Being Black in Fashion

Earlier this year, The Business of Fashion released an opinion editorial on the lack of black fashion designers. The article cited that black design talent “consistently remains… marginalised [sic] and all too often plagued by systemic employment discrimination”. It was highlighted that especially in luxury fashion brands, talented black designers are “seldom equitably afforded opportunities to attain senior designer, design director, creative director…[positions]”.

As one of the few black creatives in a leadership position for a luxury brand, Olivier Rousteing has no choice but to make unorthodox moves in the fashion industry. Since becoming the creative director of French fashion house Balmain, Rousteing has moved away from the elitist tendencies of the industry. He was one of the first designers to draw on the influence of hip-hop music artists and influencers. He also advocated for racial diversity at a time when no one else in the industry cared to make changes.

Rousteing has given a personal touch to everything he does and he is unapologetic. In a recent interview with the Wall Street Journal, he spoke more to being authentic in the industry. Here are some of our takeaways:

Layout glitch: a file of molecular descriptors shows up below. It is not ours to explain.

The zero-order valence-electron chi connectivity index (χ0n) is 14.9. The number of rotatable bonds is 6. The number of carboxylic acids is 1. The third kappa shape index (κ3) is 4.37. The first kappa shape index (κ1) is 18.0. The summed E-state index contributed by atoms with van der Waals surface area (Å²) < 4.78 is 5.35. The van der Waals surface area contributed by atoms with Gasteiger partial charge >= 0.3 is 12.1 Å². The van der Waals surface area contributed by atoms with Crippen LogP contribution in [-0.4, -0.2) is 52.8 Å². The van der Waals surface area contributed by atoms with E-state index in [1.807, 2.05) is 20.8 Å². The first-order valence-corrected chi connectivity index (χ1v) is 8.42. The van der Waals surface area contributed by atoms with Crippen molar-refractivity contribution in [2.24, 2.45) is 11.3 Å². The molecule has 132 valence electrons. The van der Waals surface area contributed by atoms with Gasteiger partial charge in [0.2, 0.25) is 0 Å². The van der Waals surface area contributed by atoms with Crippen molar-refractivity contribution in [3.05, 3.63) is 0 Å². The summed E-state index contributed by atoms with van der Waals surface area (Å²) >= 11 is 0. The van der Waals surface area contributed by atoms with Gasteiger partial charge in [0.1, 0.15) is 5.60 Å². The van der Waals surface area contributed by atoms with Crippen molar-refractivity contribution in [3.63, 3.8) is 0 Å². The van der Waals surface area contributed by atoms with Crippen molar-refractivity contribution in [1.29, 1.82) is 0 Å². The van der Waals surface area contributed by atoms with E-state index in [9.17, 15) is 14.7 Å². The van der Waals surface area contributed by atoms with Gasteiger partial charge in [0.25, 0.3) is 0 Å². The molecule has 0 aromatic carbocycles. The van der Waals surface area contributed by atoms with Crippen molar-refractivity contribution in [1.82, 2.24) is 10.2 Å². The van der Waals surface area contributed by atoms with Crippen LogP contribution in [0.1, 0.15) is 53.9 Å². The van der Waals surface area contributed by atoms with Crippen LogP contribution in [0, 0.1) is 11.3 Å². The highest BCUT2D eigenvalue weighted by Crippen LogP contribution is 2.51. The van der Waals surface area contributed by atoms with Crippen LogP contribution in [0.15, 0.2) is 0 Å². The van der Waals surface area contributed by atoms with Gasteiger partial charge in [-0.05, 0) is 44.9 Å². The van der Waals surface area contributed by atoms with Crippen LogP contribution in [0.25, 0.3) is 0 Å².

• Fashion by necessity needs to be exclusive. That is, designers want consumers to aspire to attain the clothing in some way. However, Rousteing argues that while creating this “dream world” consumers need to be able to see themselves in that vision. Thus, inclusivity is key.
  • Diversity is a trendy word that a lot of fashion brands use today. While it gives the appearance of inclusivity, Rousteing warns us otherwise. When he started his position as creative director in 2011, many critics told him that his take on diversity cheapened the fashion industry. Many of those brands are now using the term diversity in their own labels to keep up with its trendiness. It is important to be discerning of this word and really question how fashion brands use it in their marketing, hiring practices, and so on.

The designer ended his interview with some notes on the future of the fashion industry. He explored that the industry is in a transition stage. The transition towards embracing creativity and diversity will not be accepted by everyone. However, he suggests that fashion houses will have to rethink their professional codes and reframe their future goals if they are going to continue to be successful.

Information and Images Gathered From: Wall Street Journal; The Business of Fashion

Leave a Reply

Fill in your details below or click an icon to log in: Logo

You are commenting using your account. Log Out /  Change )

Google+ photo

You are commenting using your Google+ account. Log Out /  Change )

Twitter picture

You are commenting using your Twitter account. Log Out /  Change )

Facebook photo

You are commenting using your Facebook account. Log Out /  Change )

Connecting to %s